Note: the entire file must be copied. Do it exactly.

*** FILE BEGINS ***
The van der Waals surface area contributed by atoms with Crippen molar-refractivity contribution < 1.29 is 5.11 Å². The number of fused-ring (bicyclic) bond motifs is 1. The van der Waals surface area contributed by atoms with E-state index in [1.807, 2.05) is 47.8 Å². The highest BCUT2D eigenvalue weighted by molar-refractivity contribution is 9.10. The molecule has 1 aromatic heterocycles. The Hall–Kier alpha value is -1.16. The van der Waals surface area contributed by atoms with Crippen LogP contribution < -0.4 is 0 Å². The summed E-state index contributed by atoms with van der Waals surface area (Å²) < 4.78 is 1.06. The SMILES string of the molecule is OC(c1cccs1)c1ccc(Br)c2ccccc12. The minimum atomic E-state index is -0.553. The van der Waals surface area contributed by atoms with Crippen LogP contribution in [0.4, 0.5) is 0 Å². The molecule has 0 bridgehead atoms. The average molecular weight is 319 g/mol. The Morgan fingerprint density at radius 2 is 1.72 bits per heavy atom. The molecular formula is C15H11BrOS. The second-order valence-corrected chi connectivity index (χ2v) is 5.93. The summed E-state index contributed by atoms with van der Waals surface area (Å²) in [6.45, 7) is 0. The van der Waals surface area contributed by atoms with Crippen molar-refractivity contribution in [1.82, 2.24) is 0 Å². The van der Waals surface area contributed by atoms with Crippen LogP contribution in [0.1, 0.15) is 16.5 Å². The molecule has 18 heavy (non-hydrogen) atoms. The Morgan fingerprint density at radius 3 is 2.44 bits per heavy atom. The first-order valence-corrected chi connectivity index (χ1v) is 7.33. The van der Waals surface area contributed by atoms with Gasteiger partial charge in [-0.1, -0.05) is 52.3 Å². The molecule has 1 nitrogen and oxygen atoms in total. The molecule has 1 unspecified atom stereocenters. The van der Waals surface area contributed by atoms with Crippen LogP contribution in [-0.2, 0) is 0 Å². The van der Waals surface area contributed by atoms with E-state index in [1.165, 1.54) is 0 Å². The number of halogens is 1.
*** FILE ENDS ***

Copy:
The van der Waals surface area contributed by atoms with Crippen molar-refractivity contribution < 1.29 is 5.11 Å². The number of fused-ring (bicyclic) bond motifs is 1. The van der Waals surface area contributed by atoms with E-state index in [1.807, 2.05) is 47.8 Å². The highest BCUT2D eigenvalue weighted by molar-refractivity contribution is 9.10. The molecule has 1 aromatic heterocycles. The Hall–Kier alpha value is -1.16. The van der Waals surface area contributed by atoms with Crippen LogP contribution < -0.4 is 0 Å². The summed E-state index contributed by atoms with van der Waals surface area (Å²) < 4.78 is 1.06. The SMILES string of the molecule is OC(c1cccs1)c1ccc(Br)c2ccccc12. The minimum atomic E-state index is -0.553. The van der Waals surface area contributed by atoms with Crippen LogP contribution in [0.4, 0.5) is 0 Å². The molecule has 0 bridgehead atoms. The average molecular weight is 319 g/mol. The Morgan fingerprint density at radius 2 is 1.72 bits per heavy atom. The molecular formula is C15H11BrOS. The second-order valence-corrected chi connectivity index (χ2v) is 5.93. The summed E-state index contributed by atoms with van der Waals surface area (Å²) in [6.45, 7) is 0. The van der Waals surface area contributed by atoms with Crippen molar-refractivity contribution in [1.82, 2.24) is 0 Å². The van der Waals surface area contributed by atoms with Crippen LogP contribution in [0.1, 0.15) is 16.5 Å². The molecule has 18 heavy (non-hydrogen) atoms. The Morgan fingerprint density at radius 3 is 2.44 bits per heavy atom. The first-order valence-corrected chi connectivity index (χ1v) is 7.33. The van der Waals surface area contributed by atoms with Gasteiger partial charge in [-0.1, -0.05) is 52.3 Å². The molecule has 1 nitrogen and oxygen atoms in total. The molecule has 1 unspecified atom stereocenters. The van der Waals surface area contributed by atoms with Crippen LogP contribution in [-0.2, 0) is 0 Å². The van der Waals surface area contributed by atoms with E-state index in [1.165, 1.54) is 0 Å². The number of halogens is 1.